“Niestrategia”: The lack of funds was criticized from the beginning
The Swedish pandemic strategy, which was later officially referred to as “non-strategy”, aimed to “natural” the herd’s resilience and avoid social exclusion despite the large number of people infected. In fact, in March 2020, Sweden only banned public gatherings for more than 500 people, and later more than 50 people. Schools remained open, digital or distance learning was only available to older pupils and students. Overall, recommendations and voluntary measures remained, legal restrictions and related regulatory measures, such as fines, have been lifted irrespective of the relevant cases.
Scientists are particularly critical of the fact that scientific discoveries and conclusions have been discredited by government agencies. They write: “The Swedes did not know the basic facts, such as the transmission of Sars-CoV-2 in the air, the fact that asymptomatic people can be contagious, and the face masks protect both the user and others.” Sweden recommended the use of face masks or protective clothing in hospitals and nursing homes only from June 2020, including when treating and caring for patients with Covid 19.
The role of children in the process of infection has also been underestimated. Internally, they were included in the considerations on achieving herd immunity, while publicly stating that “children play a negligible role in transmission and do not get sick.” In addition, while sufficient oxygen supplies were available, many older people were receiving morphine instead. As a result, their lives were “successfully ended.” People with severe illness sometimes did not receive adequate healthcare, and people with comorbidities were less likely to receive optimal care.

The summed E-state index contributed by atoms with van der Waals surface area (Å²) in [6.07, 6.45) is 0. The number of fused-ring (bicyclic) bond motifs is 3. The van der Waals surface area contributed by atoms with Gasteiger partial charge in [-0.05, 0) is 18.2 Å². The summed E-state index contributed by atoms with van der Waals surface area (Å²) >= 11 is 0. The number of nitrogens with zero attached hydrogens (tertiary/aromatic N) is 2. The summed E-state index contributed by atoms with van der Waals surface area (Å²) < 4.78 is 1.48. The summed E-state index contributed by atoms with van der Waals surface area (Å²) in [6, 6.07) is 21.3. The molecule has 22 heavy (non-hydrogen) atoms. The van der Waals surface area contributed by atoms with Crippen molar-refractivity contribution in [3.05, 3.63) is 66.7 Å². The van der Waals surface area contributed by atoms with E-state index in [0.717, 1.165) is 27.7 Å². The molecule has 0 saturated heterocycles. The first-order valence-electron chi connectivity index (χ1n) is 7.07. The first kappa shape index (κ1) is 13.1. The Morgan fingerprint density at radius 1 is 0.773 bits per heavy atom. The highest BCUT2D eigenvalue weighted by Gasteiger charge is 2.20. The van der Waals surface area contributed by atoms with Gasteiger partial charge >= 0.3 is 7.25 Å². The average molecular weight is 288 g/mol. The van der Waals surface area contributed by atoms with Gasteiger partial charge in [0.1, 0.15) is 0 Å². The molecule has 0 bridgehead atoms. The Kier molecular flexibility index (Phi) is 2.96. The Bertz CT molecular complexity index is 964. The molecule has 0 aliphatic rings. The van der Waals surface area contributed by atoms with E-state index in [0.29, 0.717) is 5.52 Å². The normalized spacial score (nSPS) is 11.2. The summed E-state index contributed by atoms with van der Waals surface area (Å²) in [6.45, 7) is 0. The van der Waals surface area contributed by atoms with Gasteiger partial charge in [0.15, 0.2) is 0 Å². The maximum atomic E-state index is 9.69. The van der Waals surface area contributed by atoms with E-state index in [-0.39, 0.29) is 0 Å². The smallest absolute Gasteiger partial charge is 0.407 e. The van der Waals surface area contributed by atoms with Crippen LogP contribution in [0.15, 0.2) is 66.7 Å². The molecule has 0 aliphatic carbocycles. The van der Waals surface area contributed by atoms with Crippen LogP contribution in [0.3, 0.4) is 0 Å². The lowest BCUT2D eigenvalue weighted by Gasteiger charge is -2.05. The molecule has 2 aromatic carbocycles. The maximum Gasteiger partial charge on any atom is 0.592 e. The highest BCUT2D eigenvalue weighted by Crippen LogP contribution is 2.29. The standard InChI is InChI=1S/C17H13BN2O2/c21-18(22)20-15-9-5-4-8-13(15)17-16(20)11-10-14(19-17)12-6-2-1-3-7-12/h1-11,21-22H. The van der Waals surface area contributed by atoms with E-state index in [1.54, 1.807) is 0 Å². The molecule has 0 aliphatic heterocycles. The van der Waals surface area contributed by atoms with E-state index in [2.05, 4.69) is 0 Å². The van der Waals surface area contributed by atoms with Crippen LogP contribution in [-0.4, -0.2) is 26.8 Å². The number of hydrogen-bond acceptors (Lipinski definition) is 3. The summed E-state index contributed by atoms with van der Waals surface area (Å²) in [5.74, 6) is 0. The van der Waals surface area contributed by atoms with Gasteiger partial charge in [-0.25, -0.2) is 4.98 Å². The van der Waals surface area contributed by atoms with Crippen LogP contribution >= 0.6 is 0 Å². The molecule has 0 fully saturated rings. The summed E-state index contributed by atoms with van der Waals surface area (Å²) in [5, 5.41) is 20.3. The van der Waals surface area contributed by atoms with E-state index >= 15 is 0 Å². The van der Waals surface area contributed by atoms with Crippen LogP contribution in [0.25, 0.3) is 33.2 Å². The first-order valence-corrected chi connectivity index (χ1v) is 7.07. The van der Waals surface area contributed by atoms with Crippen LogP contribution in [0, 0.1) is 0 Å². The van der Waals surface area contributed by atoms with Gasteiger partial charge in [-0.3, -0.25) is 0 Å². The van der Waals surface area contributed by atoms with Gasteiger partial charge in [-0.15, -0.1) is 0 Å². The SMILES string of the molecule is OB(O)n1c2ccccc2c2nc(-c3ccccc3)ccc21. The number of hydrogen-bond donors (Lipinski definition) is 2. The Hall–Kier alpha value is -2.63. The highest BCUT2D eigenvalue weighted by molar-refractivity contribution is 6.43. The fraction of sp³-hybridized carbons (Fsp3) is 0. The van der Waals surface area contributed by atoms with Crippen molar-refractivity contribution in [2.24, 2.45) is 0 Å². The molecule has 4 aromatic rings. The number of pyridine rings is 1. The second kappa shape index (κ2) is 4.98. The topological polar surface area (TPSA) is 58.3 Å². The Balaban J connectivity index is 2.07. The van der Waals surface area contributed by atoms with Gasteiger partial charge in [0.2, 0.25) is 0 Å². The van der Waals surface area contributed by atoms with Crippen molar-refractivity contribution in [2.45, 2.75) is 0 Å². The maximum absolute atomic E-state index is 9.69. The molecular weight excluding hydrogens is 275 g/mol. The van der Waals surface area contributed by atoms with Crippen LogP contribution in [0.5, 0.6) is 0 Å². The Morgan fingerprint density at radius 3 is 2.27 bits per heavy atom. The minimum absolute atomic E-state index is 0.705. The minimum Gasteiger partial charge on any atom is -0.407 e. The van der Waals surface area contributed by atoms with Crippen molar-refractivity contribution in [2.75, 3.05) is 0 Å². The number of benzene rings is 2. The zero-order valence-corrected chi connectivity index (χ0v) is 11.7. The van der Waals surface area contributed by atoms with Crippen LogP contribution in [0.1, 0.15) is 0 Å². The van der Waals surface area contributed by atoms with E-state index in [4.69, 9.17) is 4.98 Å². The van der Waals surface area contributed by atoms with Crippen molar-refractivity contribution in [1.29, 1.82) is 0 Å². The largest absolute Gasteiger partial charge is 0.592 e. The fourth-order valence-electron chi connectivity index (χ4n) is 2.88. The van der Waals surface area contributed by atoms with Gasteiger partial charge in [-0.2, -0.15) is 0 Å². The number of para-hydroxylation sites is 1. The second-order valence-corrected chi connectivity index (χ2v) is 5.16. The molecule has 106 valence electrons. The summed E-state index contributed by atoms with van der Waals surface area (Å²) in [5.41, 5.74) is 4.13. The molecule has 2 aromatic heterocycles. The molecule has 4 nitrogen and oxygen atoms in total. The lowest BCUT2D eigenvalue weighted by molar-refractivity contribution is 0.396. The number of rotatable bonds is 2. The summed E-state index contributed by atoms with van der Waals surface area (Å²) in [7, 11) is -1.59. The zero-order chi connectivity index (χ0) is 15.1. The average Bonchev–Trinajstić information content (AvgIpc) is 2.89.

Sweden has shown no willingness to change
The claim in Sweden that the actions taken there do not differ from those in other countries are also considered particularly problematic for researchers. “Even after national and international criticism and condemnation of the official assessments of the ‘failed’ Swedish strategy by various (international) committees and working groups, there have been no drastic changes.” Even then, the scientific evidence continued to be ignored.
To date, there is no open, democratic platform for political decision-making or “shifts in responsibilities in a public health agency or government due to their inaction or suboptimal and unscientific / unprofessional ways of working”. The researchers concluded that if Sweden wanted to do better in future pandemics with a similar number of people infected, the scientific method would have to be restored.
They recommend the creation of a separate, independent institute for infectious disease control. Most importantly, they advise “starting a self-critical process regarding your own political culture and the irresponsibility of decision makers to avoid future failures, such as those experienced during the Covid-19 pandemic.”